Everyone needs to play by the rules, including companies. But how do companies manage what kind of business they are in, the rights and duties of members and directors, and how they should interact with each other?

This is where a company constitution becomes useful. A company constitution is a legal document that defines how a company can operate. It also sets out the rights and duties of people in the company, such as members, directors and the company secretary.

A constitution can be adopted when you register your company, after registration, or not at all.

For constitutions adopted when you set up a new company, you’ll need each member of the company to agree in writing to the constitution’s terms.

If you do not adopt a company constitution, your company will instead be governed by the “replaceable rules” set out in the Corporations Act. The replaceable rules are a set of general, broad rules that act in place of a constitution if your company doesn’t have one.

If you want to adopt a constitution after registering your company, you’ll need to do so by a process called a special resolution. This is an official process where the company as a whole decides to take on a new constitution, and you’ll need at least 75% of members to vote in favour of this.

Where Did Company Constitutions Come From?

In the past, there were two key legal documents that filled the role of the modern constitution.

Firstly, there was the Memorandum of Association, which defined rules about how a company could act when dealing with issues and people outside of the company. There was also the Articles of Association, which defined rules about how the company was to operate internally, and regulated relations between people inside the company.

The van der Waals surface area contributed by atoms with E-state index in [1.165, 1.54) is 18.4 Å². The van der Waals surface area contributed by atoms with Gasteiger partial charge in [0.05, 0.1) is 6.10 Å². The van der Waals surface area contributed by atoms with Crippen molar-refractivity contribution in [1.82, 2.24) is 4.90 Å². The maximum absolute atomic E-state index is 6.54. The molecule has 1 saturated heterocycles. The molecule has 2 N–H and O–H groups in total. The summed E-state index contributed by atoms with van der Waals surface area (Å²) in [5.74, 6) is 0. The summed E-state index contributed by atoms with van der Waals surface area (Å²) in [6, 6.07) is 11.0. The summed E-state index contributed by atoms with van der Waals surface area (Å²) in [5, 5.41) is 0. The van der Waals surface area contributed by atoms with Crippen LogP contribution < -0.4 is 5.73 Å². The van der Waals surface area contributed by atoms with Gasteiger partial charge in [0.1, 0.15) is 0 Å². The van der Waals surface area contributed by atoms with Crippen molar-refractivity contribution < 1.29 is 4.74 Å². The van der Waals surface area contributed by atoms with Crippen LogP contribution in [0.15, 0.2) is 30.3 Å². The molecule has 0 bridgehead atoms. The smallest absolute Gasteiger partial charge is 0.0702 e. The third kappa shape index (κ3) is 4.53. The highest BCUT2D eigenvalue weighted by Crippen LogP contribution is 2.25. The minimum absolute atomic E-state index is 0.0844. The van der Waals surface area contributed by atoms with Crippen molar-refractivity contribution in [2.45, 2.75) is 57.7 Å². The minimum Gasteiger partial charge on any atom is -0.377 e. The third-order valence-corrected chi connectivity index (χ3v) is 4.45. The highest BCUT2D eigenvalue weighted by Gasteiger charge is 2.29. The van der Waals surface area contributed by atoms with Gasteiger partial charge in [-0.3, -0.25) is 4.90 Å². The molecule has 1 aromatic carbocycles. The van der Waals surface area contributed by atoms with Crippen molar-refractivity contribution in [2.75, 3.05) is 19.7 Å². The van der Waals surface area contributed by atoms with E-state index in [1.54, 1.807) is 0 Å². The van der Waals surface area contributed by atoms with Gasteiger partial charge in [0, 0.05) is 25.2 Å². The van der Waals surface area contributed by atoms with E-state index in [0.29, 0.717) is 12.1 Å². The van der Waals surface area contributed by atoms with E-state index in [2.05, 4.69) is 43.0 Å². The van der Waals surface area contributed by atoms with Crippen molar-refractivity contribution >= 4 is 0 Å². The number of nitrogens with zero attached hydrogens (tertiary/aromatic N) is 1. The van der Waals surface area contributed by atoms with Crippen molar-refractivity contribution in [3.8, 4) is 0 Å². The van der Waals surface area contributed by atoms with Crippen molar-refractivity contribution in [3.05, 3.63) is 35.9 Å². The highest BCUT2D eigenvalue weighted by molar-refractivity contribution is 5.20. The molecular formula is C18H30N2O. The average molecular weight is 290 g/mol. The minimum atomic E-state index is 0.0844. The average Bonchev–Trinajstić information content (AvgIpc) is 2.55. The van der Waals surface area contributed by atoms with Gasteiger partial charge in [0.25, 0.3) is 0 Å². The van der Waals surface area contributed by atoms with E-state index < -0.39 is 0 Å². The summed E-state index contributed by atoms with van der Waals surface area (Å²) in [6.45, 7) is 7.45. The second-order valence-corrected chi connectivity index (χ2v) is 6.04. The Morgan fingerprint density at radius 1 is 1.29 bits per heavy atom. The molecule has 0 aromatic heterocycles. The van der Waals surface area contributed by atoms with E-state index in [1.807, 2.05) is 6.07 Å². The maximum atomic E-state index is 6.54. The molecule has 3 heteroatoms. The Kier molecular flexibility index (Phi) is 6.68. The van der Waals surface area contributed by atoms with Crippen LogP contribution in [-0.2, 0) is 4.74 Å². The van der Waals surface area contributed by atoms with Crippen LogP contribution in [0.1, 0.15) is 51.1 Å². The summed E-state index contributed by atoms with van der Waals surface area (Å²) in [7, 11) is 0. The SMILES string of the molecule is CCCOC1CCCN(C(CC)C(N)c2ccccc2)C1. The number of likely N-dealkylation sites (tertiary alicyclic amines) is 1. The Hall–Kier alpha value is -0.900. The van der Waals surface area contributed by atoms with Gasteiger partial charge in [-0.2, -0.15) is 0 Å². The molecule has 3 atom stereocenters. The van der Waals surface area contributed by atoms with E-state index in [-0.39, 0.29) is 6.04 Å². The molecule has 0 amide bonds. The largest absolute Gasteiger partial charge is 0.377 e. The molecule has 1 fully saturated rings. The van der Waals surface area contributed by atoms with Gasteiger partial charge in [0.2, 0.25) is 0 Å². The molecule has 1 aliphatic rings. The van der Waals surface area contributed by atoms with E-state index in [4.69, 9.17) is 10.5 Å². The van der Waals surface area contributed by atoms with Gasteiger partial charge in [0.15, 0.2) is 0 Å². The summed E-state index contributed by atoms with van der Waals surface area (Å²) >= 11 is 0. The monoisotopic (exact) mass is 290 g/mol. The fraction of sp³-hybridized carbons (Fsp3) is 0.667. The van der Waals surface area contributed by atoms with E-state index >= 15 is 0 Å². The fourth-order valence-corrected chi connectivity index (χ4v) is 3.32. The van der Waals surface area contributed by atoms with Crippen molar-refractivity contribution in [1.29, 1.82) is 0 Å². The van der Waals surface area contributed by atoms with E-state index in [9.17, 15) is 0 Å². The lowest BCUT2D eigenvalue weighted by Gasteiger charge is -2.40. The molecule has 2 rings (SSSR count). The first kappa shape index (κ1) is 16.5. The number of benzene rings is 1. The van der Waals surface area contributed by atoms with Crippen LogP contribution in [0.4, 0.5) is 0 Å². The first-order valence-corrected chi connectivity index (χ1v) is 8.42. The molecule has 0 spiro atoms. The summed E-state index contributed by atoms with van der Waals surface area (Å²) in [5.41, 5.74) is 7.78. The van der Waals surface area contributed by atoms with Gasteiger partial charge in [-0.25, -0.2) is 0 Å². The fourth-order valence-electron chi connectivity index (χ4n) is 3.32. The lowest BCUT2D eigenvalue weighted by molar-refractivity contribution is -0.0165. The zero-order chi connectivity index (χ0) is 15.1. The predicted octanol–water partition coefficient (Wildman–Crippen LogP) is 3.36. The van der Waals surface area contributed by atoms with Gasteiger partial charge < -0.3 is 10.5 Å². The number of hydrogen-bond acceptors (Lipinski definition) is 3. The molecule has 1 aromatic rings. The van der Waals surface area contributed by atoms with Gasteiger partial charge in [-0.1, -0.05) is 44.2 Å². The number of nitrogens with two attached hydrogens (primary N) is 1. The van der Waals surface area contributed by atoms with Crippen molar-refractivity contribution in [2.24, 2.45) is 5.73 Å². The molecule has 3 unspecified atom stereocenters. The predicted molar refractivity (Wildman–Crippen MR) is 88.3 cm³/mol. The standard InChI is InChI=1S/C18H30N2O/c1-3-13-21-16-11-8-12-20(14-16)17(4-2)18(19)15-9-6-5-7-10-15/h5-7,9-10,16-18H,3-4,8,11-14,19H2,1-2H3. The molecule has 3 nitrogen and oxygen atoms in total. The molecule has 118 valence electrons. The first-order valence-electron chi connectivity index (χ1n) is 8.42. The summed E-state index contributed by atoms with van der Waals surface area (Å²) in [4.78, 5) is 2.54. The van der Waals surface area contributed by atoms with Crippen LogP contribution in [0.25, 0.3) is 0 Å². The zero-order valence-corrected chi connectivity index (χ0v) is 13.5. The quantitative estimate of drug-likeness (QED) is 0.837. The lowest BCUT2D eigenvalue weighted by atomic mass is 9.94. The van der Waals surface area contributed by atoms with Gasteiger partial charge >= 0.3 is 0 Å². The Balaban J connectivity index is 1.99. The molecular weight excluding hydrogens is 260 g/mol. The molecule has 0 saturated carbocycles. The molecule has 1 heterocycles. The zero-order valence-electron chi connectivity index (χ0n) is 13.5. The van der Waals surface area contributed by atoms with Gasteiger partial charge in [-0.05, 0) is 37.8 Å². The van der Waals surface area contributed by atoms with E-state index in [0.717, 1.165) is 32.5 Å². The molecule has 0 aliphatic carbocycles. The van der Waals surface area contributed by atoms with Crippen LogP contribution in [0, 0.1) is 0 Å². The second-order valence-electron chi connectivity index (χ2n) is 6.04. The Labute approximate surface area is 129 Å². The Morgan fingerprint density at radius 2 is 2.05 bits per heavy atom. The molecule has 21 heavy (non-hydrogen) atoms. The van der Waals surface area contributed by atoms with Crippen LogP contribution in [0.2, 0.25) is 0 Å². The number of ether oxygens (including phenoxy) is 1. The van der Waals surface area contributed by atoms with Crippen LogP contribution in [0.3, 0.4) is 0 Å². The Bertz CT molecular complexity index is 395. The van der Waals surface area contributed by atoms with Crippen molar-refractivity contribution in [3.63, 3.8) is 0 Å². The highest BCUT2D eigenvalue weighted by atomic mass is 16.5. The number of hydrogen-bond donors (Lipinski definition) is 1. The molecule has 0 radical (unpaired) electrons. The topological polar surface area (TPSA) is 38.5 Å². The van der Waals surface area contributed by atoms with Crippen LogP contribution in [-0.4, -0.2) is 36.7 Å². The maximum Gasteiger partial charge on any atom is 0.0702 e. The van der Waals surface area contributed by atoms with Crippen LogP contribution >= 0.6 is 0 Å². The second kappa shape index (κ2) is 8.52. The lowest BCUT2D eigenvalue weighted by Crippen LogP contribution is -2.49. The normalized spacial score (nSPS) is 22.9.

These terms have been retired and are now replaced by the modern constitution.

Do I Need A Company Constitution?

Having a company constitution is not strictly a legal requirement, but it’s a very good idea to have one.

When you register a company, ASIC requires you to choose between having your own constitution, using the replaceable rules provided by the Corporations Act, or using a combination of both.

While the replaceable rules are free, you can gain more protection by having a well-developed company constitution. Often, disputes can arise over the issuing of new shares, key company decisions or whether a person was able to make a decision at all — and these disputes may encompass many different circumstances that were not included in the replaceable rules.

With a well-drafted constitution, however, your company will have the benefit of additional protections that have been developed by lawyers over the many years since the replaceable rules were last updated.

How Do I Get A Constitution?

You can engage a lawyer to help you draft a constitution for your company. Alternatively, many incorporation platforms such as EasyCompanies provide a constitution for your company as part of the incorporation process.

Can I Change A Company Constitution?

You can change your company’s constitution (or even get rid of it) by passing a special resolution. Special resolutions need to be held in accordance with the rules laid out in your company’s existing constitution or in the replaceable rules (whichever applies) and must be passed by at least 75% of people who vote.

When passing a special resolution, you should be aware of any specific notice requirements set out in your existing company constitution, and ensure you comply with these so the resolution is valid. If you are a public company, you will also have to notify ASIC that you have changed the constitution.


If you are operating a company, be sure to make sure that the right rules are put in place so that you can make key business decisions clearly and conveniently. If you would like help drafting a company constitution, or even just have a few questions, the friendly team at Sprintlaw are ready to help. Contact us at 1800 730 617 or email team@sprintlaw.com.au.

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